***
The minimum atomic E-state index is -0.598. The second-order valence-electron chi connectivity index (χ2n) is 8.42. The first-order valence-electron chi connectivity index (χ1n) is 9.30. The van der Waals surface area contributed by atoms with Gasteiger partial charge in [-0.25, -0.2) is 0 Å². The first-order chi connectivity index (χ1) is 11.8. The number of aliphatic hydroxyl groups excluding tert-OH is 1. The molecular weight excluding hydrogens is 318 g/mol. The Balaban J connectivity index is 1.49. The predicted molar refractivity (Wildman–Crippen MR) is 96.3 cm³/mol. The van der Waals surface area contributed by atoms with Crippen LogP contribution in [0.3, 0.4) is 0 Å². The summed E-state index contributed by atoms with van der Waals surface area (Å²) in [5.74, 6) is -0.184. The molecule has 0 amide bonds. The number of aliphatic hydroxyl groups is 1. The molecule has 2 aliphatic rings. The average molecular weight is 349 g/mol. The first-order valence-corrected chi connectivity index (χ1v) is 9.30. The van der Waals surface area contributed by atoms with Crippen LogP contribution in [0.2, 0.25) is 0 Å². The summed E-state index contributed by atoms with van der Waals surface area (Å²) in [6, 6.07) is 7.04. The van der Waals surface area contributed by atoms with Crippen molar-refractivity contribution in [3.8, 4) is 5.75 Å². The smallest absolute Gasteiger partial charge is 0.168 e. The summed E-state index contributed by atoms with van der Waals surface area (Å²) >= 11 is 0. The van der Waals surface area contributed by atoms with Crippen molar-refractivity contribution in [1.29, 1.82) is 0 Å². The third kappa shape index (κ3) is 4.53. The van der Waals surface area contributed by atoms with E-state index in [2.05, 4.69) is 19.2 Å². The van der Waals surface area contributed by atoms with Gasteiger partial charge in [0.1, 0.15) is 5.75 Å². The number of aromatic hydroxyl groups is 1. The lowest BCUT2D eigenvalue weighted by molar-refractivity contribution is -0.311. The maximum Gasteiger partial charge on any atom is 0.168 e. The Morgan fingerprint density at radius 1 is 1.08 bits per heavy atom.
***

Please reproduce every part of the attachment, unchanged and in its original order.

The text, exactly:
The minimum atomic E-state index is -0.598. The second-order valence-electron chi connectivity index (χ2n) is 8.42. The first-order valence-electron chi connectivity index (χ1n) is 9.30. The van der Waals surface area contributed by atoms with Gasteiger partial charge in [-0.25, -0.2) is 0 Å². The first-order chi connectivity index (χ1) is 11.8. The number of aliphatic hydroxyl groups excluding tert-OH is 1. The molecular weight excluding hydrogens is 318 g/mol. The Balaban J connectivity index is 1.49. The predicted molar refractivity (Wildman–Crippen MR) is 96.3 cm³/mol. The van der Waals surface area contributed by atoms with Crippen LogP contribution in [0.3, 0.4) is 0 Å². The summed E-state index contributed by atoms with van der Waals surface area (Å²) in [5.74, 6) is -0.184. The molecule has 0 amide bonds. The number of aliphatic hydroxyl groups is 1. The molecule has 2 aliphatic rings. The average molecular weight is 349 g/mol. The first-order valence-corrected chi connectivity index (χ1v) is 9.30. The van der Waals surface area contributed by atoms with Crippen LogP contribution in [0.2, 0.25) is 0 Å². The summed E-state index contributed by atoms with van der Waals surface area (Å²) in [6, 6.07) is 7.04. The van der Waals surface area contributed by atoms with Crippen molar-refractivity contribution in [3.8, 4) is 5.75 Å². The smallest absolute Gasteiger partial charge is 0.168 e. The summed E-state index contributed by atoms with van der Waals surface area (Å²) >= 11 is 0. The van der Waals surface area contributed by atoms with Crippen molar-refractivity contribution in [1.29, 1.82) is 0 Å². The third kappa shape index (κ3) is 4.53. The van der Waals surface area contributed by atoms with E-state index in [2.05, 4.69) is 19.2 Å². The van der Waals surface area contributed by atoms with Gasteiger partial charge in [0.1, 0.15) is 5.75 Å². The number of aromatic hydroxyl groups is 1. The lowest BCUT2D eigenvalue weighted by molar-refractivity contribution is -0.311. The maximum Gasteiger partial charge on any atom is 0.168 e. The Morgan fingerprint density at radius 1 is 1.08 bits per heavy atom.